When a team member resigns for a better offer – take the time to analyze why this happened. Be honest, find the real reasons, and plan to prevent other employees from making a similar decision in the future.
Replacing your departing salesperson
You’ll need to move quickly to replace the departee in order to prevent overloading the rest of your team. Don’t wait to start looking, as even fairly lengthy notice periods are often insufficient to find a replacement, especially if you want to use this opportunity to strengthen your sales team by hiring the perfect replacement. If at all possible, a period of overlapping between the departing salesperson and their replacement is a fantastic way to ensure your new employee hits the ground running.
But what if the departing person held a senior position? You should always look to promote internally if it’s at all possible to do so. If you automatically start looking externally you’re sending the message to your existing staff that they do not have the opportunity for advancement inside your team – and limited career prospects are one of the main reasons people leave jobs.
Even after looking internally you may have to hire someone new, so make sure you are incredibly transparent about your reasons for doing so with any internal applicants.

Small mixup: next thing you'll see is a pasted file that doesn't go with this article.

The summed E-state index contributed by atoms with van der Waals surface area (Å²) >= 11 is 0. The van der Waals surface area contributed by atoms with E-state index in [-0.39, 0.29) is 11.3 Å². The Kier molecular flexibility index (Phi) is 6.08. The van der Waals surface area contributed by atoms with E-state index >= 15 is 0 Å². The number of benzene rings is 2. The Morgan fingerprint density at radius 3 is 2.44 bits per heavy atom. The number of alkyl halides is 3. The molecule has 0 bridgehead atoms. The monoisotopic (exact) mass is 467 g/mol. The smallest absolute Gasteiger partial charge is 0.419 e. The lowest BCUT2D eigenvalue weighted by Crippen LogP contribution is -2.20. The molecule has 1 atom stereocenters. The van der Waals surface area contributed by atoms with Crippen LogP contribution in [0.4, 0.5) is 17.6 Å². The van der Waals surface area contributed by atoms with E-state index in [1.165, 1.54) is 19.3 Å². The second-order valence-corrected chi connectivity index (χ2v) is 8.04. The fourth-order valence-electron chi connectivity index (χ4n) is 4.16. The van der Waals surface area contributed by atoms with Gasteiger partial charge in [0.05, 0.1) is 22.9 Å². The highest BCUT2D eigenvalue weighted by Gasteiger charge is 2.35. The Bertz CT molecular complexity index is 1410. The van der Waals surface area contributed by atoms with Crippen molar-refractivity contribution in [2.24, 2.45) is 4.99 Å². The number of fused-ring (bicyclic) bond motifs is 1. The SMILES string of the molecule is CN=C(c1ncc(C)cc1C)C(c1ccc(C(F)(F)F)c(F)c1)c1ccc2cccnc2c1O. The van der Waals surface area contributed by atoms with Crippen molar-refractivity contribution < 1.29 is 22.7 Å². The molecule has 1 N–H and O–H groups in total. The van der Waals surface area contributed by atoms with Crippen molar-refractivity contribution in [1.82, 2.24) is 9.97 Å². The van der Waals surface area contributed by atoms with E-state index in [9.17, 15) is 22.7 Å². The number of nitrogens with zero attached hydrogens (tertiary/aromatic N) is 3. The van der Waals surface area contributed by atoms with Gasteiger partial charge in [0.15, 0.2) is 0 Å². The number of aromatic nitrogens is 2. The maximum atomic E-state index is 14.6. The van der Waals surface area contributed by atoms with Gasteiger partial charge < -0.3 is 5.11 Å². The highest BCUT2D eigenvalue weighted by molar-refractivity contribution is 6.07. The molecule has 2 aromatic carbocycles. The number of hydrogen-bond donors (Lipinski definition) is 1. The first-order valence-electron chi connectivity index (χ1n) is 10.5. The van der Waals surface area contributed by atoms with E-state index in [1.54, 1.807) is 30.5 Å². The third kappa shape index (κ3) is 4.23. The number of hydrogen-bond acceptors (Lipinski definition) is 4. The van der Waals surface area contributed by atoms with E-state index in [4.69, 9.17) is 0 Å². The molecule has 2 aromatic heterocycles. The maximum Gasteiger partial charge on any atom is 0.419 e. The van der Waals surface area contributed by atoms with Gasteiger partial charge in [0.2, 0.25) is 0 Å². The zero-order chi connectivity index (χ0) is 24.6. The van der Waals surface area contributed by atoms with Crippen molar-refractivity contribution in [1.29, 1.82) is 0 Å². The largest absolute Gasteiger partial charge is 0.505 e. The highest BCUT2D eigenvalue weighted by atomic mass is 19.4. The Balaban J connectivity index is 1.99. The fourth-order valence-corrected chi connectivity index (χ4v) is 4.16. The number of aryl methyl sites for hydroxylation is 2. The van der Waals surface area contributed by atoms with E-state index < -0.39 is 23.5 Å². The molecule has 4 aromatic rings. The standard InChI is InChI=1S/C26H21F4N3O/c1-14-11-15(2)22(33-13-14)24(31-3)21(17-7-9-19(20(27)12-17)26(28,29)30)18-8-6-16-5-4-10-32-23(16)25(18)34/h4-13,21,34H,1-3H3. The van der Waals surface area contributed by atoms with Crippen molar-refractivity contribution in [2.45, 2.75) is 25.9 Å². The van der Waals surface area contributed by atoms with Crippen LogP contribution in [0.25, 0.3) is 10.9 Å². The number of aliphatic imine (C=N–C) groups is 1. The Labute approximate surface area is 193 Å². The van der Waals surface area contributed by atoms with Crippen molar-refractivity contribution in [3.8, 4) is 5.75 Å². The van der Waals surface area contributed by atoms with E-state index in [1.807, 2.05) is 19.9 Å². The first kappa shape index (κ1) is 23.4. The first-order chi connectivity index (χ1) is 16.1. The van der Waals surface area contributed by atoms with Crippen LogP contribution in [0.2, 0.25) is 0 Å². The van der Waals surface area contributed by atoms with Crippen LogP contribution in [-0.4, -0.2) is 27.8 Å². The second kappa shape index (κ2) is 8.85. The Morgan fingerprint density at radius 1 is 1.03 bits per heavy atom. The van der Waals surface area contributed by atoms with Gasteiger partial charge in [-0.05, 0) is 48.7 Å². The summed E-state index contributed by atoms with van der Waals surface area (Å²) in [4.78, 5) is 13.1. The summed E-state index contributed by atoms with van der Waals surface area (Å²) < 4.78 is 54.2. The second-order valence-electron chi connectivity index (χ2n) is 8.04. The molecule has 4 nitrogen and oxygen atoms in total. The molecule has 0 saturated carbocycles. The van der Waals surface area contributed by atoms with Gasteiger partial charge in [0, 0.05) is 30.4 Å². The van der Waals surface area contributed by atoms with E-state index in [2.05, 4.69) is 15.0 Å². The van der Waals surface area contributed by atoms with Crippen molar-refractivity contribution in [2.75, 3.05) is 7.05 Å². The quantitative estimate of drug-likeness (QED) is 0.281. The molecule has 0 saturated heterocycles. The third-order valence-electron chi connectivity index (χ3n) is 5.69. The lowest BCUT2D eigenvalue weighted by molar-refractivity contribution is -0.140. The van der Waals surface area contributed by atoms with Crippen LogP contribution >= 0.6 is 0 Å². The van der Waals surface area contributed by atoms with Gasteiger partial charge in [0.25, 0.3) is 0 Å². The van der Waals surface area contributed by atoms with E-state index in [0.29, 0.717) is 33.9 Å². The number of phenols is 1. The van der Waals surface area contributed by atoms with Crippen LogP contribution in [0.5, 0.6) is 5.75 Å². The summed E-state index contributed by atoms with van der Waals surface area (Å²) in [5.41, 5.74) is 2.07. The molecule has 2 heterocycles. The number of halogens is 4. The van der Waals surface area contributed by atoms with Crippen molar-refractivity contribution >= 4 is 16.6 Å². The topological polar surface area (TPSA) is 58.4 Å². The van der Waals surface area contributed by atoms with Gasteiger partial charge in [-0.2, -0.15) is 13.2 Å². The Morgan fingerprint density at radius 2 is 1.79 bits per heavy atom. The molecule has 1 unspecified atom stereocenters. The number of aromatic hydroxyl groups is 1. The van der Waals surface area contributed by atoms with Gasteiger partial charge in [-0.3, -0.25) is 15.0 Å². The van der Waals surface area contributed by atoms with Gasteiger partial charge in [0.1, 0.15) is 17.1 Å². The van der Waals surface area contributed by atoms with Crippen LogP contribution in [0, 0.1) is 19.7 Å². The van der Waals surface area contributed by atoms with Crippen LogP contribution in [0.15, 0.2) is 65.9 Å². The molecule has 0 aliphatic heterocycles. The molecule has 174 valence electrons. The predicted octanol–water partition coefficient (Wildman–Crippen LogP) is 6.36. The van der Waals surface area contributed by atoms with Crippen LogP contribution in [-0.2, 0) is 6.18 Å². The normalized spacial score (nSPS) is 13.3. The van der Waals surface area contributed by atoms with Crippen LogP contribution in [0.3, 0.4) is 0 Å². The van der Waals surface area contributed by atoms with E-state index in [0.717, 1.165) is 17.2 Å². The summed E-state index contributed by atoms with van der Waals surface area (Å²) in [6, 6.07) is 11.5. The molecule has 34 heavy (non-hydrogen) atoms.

How an exit interview can help you prevent future resignations
The value of a well-thought-out exit interview cannot be understated.
Make sure this doesn’t descend into an argument. The meeting is not intended to flare up emotions or facilitate a meandering chat.
This should not be a conversation. Develop a clear structure with a collection of key questions and desired outcomes.
You need to ask exactly why someone is leaving, what made them decide to do so and what would have made them stay. People tend to be more honest when they have nothing to lose – so you have a precious opportunity to ask the departing salesperson for their honest thoughts on your management, team morale, and company culture.
Hope for the best, but plan for the worst
Successful employee retention is a necessity for scalable growth. You need to create a consistent, reliable sales team that functions over an extended period.
But even the best place to work will lose valuable staff from time to time.
You’ll lose some of your better performers sooner than the weaker ones, especially if your team is making waves in your industry.
There will always be competition and your star sales reps are always vulnerable to irresistible offers from other companies looking to replicate your fast growth.
Don’t take these losses personally. And don’t let a departing salesperson derail your team’s morale or your revenue growth.
A culture of respect, openness and honesty will work both ways, so even though the losses might hurt and even cut into your sales figures in the short-term, you’ll be ready and armed to deal with them for what they are – an unavoidable part of modern sales management.
If you’re prepared, methodical and composed – the short-term setback may turn into an opportunity for long-term improvements.